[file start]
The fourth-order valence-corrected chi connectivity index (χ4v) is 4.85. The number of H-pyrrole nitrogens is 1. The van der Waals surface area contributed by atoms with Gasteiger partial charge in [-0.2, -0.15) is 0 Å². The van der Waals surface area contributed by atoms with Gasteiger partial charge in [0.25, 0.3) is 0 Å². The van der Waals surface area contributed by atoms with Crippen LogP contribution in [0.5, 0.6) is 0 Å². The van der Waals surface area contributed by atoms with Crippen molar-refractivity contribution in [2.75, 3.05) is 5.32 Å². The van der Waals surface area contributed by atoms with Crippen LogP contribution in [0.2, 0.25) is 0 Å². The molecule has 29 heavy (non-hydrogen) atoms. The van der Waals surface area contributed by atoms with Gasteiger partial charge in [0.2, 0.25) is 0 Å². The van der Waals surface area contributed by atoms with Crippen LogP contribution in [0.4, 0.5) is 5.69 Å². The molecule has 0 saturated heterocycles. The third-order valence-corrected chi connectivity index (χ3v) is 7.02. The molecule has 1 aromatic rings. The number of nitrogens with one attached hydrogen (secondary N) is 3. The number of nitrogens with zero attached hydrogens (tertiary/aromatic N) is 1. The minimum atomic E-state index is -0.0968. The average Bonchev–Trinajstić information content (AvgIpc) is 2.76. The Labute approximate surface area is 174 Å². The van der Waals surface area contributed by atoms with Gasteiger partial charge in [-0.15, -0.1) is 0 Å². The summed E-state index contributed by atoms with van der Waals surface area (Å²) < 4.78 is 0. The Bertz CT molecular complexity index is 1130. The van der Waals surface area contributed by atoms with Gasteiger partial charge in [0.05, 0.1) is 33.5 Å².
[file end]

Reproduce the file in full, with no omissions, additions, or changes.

The fourth-order valence-corrected chi connectivity index (χ4v) is 4.85. The number of H-pyrrole nitrogens is 1. The van der Waals surface area contributed by atoms with Gasteiger partial charge in [-0.2, -0.15) is 0 Å². The van der Waals surface area contributed by atoms with Gasteiger partial charge in [0.25, 0.3) is 0 Å². The van der Waals surface area contributed by atoms with Crippen LogP contribution in [0.5, 0.6) is 0 Å². The van der Waals surface area contributed by atoms with Crippen molar-refractivity contribution in [2.75, 3.05) is 5.32 Å². The van der Waals surface area contributed by atoms with Crippen LogP contribution in [0.2, 0.25) is 0 Å². The molecule has 29 heavy (non-hydrogen) atoms. The van der Waals surface area contributed by atoms with Gasteiger partial charge in [0.2, 0.25) is 0 Å². The van der Waals surface area contributed by atoms with Crippen LogP contribution in [0.4, 0.5) is 5.69 Å². The molecule has 0 saturated heterocycles. The third-order valence-corrected chi connectivity index (χ3v) is 7.02. The molecule has 1 aromatic rings. The number of nitrogens with one attached hydrogen (secondary N) is 3. The number of nitrogens with zero attached hydrogens (tertiary/aromatic N) is 1. The minimum atomic E-state index is -0.0968. The average Bonchev–Trinajstić information content (AvgIpc) is 2.76. The Labute approximate surface area is 174 Å². The van der Waals surface area contributed by atoms with Gasteiger partial charge in [-0.15, -0.1) is 0 Å². The summed E-state index contributed by atoms with van der Waals surface area (Å²) < 4.78 is 0. The Bertz CT molecular complexity index is 1130. The van der Waals surface area contributed by atoms with Gasteiger partial charge in [0.05, 0.1) is 33.5 Å².